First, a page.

After the completion of the 2018 FIFA World Cup in Russia, all eyes are on Qatar when it prepares to host football’s biggest event in 2022.
Qatar is going to become the first country in the Arab world to be chosen to host a FIFA World Cup, breaking the tradition with a winter kick-off as it looks in order to avoid the heat of the summer.
Qatar beat bid rivals including the United States, Australia, Japan, and South Korea in 2010 to claim the hosting rights.
When it opens its doors to all football fans and teams from around the world for its biggest sporting event since the Asian Games in 2006, the Gulf nation has come under growing scrutiny over its treatment of foreign workforce.
According to the tournament organizers, there are three work-related fatalities and nine non-work related deaths of workers related to the construction of the FIFA World Cup stadiums in the country.
However, the United Nations’ International Labour Organization dismissed all complaints lodged against the country following a draft bill last year, which introduces minimum wage and legal protection for the migrant workers, approved by the Qatar government last year.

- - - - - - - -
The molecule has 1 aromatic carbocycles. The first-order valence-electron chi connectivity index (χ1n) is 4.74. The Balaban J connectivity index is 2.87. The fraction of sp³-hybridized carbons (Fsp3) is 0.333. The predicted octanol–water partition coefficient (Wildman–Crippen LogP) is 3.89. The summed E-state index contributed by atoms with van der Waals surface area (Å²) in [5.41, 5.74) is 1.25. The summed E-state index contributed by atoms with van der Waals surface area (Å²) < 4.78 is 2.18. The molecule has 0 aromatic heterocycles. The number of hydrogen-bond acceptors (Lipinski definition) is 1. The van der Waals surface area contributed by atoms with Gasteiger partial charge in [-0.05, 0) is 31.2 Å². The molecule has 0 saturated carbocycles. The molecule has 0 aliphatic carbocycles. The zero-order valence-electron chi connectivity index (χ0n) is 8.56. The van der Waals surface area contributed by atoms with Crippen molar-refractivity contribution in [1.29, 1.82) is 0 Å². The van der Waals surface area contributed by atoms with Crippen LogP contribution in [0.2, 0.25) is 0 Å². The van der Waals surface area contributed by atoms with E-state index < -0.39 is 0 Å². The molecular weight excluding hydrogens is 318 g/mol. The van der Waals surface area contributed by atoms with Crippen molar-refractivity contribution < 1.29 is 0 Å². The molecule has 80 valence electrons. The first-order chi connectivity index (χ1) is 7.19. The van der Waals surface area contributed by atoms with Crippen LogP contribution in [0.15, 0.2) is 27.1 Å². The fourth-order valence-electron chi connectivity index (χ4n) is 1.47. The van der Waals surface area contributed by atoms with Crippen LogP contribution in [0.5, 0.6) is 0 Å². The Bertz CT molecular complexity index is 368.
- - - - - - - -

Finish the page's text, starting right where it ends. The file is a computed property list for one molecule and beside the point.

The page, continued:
There are up to more than 26,000 people who are directly involved in the construction of the stadiums.
Contractors involved in the FIFA World Cup projects have agreed to reimburse above $14.4m to the thousands of workers having paid recruitment fees before coming to work in the Gulf country.
Seven new state-of-the-art stadiums with advanced air cooling technology are being built for the 2022 big event.
Al Wakrah Stadium, in the south of the country, was inaugurated earlier last year and the Khalifa International Stadium was inaugurated after undergoing renovations and upgrades one year earlier.
Meanwhile, Al Bayt stadium in Al Khor have also been finished in December of last year.